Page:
Civil War Union Veteran, author & poet. Where did he go?

O' Be Joyful

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Bierce’s experience in the Civil War would prove to be a bloody one. He was involved in military action from the start of the conflict, participating in the first battle of the war at Philippi in June 1861 and the Battle of Rich Mountain just over a month later. His actions at the latter clash saw Bierce recognized by a newspaper after he heroically rescued a wounded comrade while under fire.

 

rittmeister

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Bierce’s experience in the Civil War would prove to be a bloody one. He was involved in military action from the start of the conflict, participating in the first battle of the war at Philippi in June 1861 and the Battle of Rich Mountain just over a month later. His actions at the latter clash saw Bierce recognized by a newspaper after he heroically rescued a wounded comrade while under fire.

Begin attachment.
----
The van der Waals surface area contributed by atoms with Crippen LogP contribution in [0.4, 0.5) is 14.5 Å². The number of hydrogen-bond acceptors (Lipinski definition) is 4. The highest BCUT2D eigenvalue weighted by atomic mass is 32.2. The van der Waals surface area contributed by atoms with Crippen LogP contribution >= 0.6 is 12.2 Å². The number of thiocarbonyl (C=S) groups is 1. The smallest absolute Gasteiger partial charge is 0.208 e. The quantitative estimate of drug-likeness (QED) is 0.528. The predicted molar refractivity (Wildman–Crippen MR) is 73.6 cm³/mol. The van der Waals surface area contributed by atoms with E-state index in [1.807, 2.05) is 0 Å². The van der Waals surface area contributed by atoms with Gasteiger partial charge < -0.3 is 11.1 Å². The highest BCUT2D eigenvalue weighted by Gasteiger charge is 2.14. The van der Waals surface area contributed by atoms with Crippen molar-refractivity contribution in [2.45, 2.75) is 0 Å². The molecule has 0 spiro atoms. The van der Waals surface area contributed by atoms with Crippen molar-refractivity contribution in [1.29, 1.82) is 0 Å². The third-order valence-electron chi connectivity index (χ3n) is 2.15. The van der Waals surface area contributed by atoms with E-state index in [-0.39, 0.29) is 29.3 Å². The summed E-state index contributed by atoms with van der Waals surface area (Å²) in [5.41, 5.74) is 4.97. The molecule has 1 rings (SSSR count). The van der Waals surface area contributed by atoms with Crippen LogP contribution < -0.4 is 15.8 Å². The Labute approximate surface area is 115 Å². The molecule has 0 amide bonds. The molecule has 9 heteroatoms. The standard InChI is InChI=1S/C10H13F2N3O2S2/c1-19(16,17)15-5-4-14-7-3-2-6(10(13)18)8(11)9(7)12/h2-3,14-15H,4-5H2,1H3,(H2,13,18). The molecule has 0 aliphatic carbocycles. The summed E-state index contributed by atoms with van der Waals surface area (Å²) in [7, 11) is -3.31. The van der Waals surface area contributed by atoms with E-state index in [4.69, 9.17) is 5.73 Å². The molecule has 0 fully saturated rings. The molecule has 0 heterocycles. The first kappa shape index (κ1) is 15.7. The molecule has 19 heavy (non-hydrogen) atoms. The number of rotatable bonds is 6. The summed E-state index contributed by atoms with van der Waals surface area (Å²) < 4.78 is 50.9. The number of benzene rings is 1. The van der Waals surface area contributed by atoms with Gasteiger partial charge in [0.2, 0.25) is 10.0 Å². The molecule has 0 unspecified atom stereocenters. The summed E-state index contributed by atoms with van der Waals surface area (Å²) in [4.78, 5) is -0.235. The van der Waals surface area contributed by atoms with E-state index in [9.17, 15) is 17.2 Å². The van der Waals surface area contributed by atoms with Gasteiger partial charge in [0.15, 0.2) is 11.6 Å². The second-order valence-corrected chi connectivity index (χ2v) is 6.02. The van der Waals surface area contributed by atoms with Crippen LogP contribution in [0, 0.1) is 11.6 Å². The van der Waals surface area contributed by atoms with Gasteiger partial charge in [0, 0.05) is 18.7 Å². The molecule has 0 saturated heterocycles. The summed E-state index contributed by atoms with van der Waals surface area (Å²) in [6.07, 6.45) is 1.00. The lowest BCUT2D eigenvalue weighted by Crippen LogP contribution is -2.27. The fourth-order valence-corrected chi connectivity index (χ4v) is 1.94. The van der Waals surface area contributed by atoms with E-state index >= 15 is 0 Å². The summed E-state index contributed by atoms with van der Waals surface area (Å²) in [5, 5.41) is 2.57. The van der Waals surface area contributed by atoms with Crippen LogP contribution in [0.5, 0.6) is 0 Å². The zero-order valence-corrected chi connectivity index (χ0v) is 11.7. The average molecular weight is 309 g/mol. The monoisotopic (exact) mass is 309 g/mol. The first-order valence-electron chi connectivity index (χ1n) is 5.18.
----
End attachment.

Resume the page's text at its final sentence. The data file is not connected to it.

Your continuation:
easy - read your heinlein
 

O' Be Joyful

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ABASEMENT, n. A decent and customary mental attitude in the presence of wealth of power. Peculiarly appropriate in an employee when addressing an employer.

ABATIS, n. Rubbish in front of a fort, to prevent the rubbish outside from molesting the rubbish inside.

ABDICATION, n. An act whereby a sovereign attests his sense of the high temperature of the throne.

Poor Isabella's Dead, whose abdication
Set all tongues wagging in the Spanish nation.
For that performance 'twere unfair to scold her:
She wisely left a throne too hot to hold her.
To History she'll be no royal riddle—
Merely a plain parched pea that jumped the griddle.
 

O' Be Joyful

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Yes, that's true - the Lemurians adopted him, even though he didn't have as fully developed a third eye as they have.

The Ponderosa is 1000 sq. miles, which gives them room for Area 51. Run Hoss! :eek:
 

5fish

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The first or one of the first to write about zombies...

The Death of Halpin Frayser

While the Civil War was a recurring theme in his work, Bierce was an esteemed writer of psychological horror. In fact, he has been cited as a pioneer of the genre. Among his dark and spooky tales is
The Death of Halpin Frayser, a Gothic ghost tale, which has been described as a forerunner of zombie fiction.

Here a link to a two minute summary of the tale with photos...

 

5fish

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Here considered the first Zombie fiction...